Lynne Miles writes about the threatened deportation of Sima Valand which was to have taken place on the 8th of May. Her husband comes across as a nasty piece of work:
During the 15 years of their marriage Sima was subjected to frequent verbal, physical and sexual abuse by her husband. Following their arrival in the UK, the violence escalated. It culminated in a horrific rape in May 2008. While her husband was on bail, the threat to Sima was sufficient to force her to move to Nottingham for her safety. She was subjected to frequent death threats from the husband’s family. Her in-laws have contacted her on frequent occasions to tell her that they will cut her up and kill her if she returns to India.
Kate Smurthwaite reviews Jessica Valenti’s book, He’s a Stud, She’s a Slut.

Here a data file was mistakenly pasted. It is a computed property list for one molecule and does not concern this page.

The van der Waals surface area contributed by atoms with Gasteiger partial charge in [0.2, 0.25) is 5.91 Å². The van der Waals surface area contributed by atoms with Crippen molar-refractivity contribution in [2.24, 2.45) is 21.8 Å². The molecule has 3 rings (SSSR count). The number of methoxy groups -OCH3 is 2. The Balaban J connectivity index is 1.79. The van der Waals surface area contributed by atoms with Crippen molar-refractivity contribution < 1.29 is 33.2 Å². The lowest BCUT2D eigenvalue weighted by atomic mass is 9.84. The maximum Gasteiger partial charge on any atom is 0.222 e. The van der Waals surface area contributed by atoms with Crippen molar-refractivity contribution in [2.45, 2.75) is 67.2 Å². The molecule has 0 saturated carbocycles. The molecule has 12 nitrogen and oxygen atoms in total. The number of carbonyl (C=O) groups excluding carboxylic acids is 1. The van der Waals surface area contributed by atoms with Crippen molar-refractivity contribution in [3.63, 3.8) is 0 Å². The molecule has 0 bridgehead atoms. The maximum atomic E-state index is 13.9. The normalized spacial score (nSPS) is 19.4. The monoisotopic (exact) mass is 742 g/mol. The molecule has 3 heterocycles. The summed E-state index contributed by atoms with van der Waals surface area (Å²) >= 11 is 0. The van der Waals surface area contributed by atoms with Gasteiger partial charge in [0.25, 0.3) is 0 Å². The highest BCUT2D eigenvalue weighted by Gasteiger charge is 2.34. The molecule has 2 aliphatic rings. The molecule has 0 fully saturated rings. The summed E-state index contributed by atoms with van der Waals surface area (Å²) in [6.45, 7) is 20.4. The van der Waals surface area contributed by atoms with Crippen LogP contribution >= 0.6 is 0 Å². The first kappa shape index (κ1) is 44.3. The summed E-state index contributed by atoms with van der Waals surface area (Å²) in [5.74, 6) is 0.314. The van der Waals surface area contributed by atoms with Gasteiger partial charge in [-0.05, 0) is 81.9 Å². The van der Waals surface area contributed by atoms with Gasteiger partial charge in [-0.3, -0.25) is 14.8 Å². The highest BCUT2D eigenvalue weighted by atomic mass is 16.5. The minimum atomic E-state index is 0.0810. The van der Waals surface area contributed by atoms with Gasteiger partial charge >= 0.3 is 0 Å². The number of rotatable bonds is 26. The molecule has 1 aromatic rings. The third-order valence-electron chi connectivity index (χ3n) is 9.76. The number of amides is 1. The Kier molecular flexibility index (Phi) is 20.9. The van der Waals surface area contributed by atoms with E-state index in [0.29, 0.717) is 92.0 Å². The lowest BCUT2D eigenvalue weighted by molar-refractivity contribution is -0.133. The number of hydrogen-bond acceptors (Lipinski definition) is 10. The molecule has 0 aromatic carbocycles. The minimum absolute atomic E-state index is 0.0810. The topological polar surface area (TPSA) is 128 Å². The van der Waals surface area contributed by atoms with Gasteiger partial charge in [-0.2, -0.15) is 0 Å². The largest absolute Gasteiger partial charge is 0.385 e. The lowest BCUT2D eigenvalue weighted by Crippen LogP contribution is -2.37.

[it] looks like one of those rather meaningless “gift books” that you buy for friends when you can’t think of anything else they’d like. [But] the “fluff” appearance of the book, no doubt soon to be appearing on every thinking woman’s toilet shelf, is part of it’s brilliance.
Penny Red discusses abortion rights.
Jonathan Calder ponders the connection between trainspotting, autism and normality.
Swiss Toni discusses the new weight-loss drug Alli, which has unpleasant side effects:
What do you think happens to all the fat that this drug stops your body from absorbing? It passes through your body, of course. Sadly, your body isn’t really equipped to prevent pure fat from exiting your body in this way, and do you know what that means? Yes, it means anal leakage. You shit fat. Mmm. Nice.